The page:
The Initiative for Civic Address Systems Assessment in Puerto Rico, iCasaPR, a local nonprofit organization, has begun a project to tackle the challenges of address infrastructure in Puerto Rico and its effect on disadvantaged communities. This project, called Puerto Rico Civic Address Vulnerability Evaluation, PRCAVE, is the first systematic evaluation of address infrastructure in Puerto Rico. PRCAVE is backed by a generous donation from the non-profit organization Filantropía Puerto Rico.
Raúl Ríos-Díaz, president of iCasaPR, who served as manager of the Address Management Office for the US Postal Service, was a key figure in creating uniformity in the addresses of almost one million homes on the island, “In Puerto Rico there are still deficiencies in the addresses for a large percentage of the dwellings, especially in rural areas. The problem of civic addresses on the island makes a large part of our population invisible in statewide data systems and in the federal space.”
Puerto Rico has struggled for decades with deficiencies in its address infrastructure. In some municipalities, over 60% of the population reside in structures that lack a valid civic address, which can be used by emergency services to locate residents in a timely manner or accurately locate an address on a map using geospatial technology. Hurricanes Irma and María exposed the tragic consequences of this situation during the management of emergency operations, by the inability to secure funds for individuals and communities, and the failures of federal, state and local entities to implement the necessary responses in a timely and effective manner.
According to Ríos-Díaz, “The deficiency in civic addresses in Puerto Rico hinders emergency services in its efforts to locate the population, limits the ability of federal programs to effectively account for structures and equitably distribute aid for the reconstruction of the Island, and also impacts our economic development, since it affects several aspects of our daily life, from the delivery of packages from giants such as Amazon to the ability to use geo-location tools and map applications from Google, Apple or Microsoft. As they say in the industry, if you are not on a map, you do not exist. ”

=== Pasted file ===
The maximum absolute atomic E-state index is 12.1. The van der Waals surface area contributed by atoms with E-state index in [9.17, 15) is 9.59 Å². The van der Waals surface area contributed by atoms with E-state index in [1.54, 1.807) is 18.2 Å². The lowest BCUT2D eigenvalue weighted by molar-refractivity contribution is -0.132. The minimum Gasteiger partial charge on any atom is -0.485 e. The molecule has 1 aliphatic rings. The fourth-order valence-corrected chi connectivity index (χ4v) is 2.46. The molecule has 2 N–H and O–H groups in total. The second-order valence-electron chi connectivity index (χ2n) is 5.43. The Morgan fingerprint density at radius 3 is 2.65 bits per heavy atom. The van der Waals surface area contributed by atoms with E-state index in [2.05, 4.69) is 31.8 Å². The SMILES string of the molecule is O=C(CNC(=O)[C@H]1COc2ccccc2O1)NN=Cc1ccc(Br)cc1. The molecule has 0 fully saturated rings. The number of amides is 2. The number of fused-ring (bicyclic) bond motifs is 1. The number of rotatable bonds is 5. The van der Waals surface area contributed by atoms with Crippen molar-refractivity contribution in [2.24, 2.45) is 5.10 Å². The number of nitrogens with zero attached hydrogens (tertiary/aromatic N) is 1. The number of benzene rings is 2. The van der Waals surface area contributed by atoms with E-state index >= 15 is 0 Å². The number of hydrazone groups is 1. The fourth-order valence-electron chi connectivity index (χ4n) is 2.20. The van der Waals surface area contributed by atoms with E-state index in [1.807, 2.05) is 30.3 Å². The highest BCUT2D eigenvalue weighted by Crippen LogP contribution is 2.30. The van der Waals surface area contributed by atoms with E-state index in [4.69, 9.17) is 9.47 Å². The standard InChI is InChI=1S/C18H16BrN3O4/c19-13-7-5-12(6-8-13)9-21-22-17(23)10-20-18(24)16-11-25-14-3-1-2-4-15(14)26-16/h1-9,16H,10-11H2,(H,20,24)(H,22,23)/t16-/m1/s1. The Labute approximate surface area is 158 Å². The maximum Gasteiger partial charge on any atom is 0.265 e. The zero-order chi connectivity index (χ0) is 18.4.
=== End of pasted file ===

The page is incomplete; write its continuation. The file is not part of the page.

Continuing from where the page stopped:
This project will produce a set of tools that seeks to catalyze new ways of thinking about data invisibility in Puerto Rico and foster alliances between communities and nonprofit organizations, and between federal, state and local agencies. Glenisse Pagán Ortiz, president of Filantropía Puerto Rico, sponsor of the project, adds, "The invisibility of data is a systemic problem that affects the social development of Puerto Rico; this must be addressed if we aspire that all people on the island have the same opportunities to participate and prosper. "
The PRCAVE project is led by a team of leading experts from Puerto Rico and the States. It uses as a base data from the United States Postal Service, the Census Bureau, FEMA and other local municipal and state sources. The initiative includes a direct mail campaign to the population that lacks localizable addresses to create a vulnerability index to support the next steps of the process. The iCasaPR team is working to complete this effort before the next hurricane season.
According to Jon Sperling, Ph.D, a member of the iCasaPR Board and former HUD and Census official, "The use of standardized addresses throughout the island will be a key factor for its economic development and is an important component of census operations to guarantee a precise and complete count of the population of Puerto Rico. This data, in turn, is the basis for the redistricting of Puerto Rico’s legislature, and the allocation and distribution of billions of dollars in federal grants for social and economic programs. The guiding principle of our efforts is to support the construction of more resilient and economically viable communities throughout Puerto Rico, and to promote the ability to link and share data between local, state and federal agencies. "
Last December, iCasaPR was one of five winners awarded first prize by the Census-sponsored Opportunity Project in the category of “Resilient People and Places” for its project to help municipalities and communities in Puerto Rico improve their address infrastructure to foster a stronger and more resilient future.
Ríos-Díaz concluded by stating that "this work will allow us to help municipalities implement very necessary data governance practices that preserve local cultural practices and create data compatible with federal geospatial data standards."
The Initiative for Civic Address Systems Assessment in Puerto Rico (iCasaPR) is an organization that began in 2018 after the devastation of Hurricane Irma and María in Puerto Rico, committed to helping communities overcome the problems of "data invisibility" through the evaluation and improvement of their civic directions. More information at https://icasapr.com.
Filantropía Puerto Rico is an organization with 10 years of experience in the development of philanthropic infrastructure in Puerto Rico. Our fundamental purpose is to develop and stimulate strategic social investments by amplifying the voice and impact of donors in Puerto Rico. We bring together organizations that donate for learning, alignment and joint action. More information at http://filantropiapr.org.